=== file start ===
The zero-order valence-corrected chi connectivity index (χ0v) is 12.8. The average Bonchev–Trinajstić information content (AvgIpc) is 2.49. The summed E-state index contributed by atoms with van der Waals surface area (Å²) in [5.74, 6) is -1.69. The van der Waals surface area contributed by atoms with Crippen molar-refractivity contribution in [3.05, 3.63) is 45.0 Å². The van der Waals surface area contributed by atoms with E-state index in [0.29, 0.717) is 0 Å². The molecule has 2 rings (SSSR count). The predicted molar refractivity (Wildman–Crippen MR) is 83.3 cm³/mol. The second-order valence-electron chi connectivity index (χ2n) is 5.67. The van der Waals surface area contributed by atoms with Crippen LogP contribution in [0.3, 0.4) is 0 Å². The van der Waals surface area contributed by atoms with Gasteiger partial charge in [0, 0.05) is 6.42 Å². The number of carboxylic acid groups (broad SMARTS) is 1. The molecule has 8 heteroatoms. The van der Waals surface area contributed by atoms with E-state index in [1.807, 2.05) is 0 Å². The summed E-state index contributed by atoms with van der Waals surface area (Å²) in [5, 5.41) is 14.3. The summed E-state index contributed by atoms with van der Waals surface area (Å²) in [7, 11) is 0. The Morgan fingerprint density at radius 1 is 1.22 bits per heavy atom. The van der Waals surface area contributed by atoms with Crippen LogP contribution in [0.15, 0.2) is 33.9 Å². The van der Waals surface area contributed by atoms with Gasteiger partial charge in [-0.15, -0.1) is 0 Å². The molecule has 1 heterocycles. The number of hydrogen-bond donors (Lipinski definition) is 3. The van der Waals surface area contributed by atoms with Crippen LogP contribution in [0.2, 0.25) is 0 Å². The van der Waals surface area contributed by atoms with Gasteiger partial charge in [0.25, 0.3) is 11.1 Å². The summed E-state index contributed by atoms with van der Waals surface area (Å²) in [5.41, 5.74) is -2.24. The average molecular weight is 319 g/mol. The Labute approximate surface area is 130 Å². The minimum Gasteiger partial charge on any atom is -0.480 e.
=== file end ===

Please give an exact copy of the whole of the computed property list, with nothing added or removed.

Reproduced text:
The zero-order valence-corrected chi connectivity index (χ0v) is 12.8. The average Bonchev–Trinajstić information content (AvgIpc) is 2.49. The summed E-state index contributed by atoms with van der Waals surface area (Å²) in [5.74, 6) is -1.69. The van der Waals surface area contributed by atoms with Crippen molar-refractivity contribution in [3.05, 3.63) is 45.0 Å². The van der Waals surface area contributed by atoms with E-state index in [0.29, 0.717) is 0 Å². The molecule has 2 rings (SSSR count). The predicted molar refractivity (Wildman–Crippen MR) is 83.3 cm³/mol. The second-order valence-electron chi connectivity index (χ2n) is 5.67. The van der Waals surface area contributed by atoms with Crippen LogP contribution in [0.3, 0.4) is 0 Å². The van der Waals surface area contributed by atoms with Gasteiger partial charge in [0, 0.05) is 6.42 Å². The number of carboxylic acid groups (broad SMARTS) is 1. The molecule has 8 heteroatoms. The van der Waals surface area contributed by atoms with E-state index in [1.807, 2.05) is 0 Å². The summed E-state index contributed by atoms with van der Waals surface area (Å²) in [5, 5.41) is 14.3. The summed E-state index contributed by atoms with van der Waals surface area (Å²) in [7, 11) is 0. The Morgan fingerprint density at radius 1 is 1.22 bits per heavy atom. The van der Waals surface area contributed by atoms with Crippen LogP contribution in [0.15, 0.2) is 33.9 Å². The van der Waals surface area contributed by atoms with Gasteiger partial charge in [-0.15, -0.1) is 0 Å². The molecule has 1 heterocycles. The number of hydrogen-bond donors (Lipinski definition) is 3. The van der Waals surface area contributed by atoms with Crippen LogP contribution in [0.2, 0.25) is 0 Å². The van der Waals surface area contributed by atoms with Gasteiger partial charge in [0.25, 0.3) is 11.1 Å². The summed E-state index contributed by atoms with van der Waals surface area (Å²) in [5.41, 5.74) is -2.24. The average molecular weight is 319 g/mol. The Labute approximate surface area is 130 Å². The minimum Gasteiger partial charge on any atom is -0.480 e.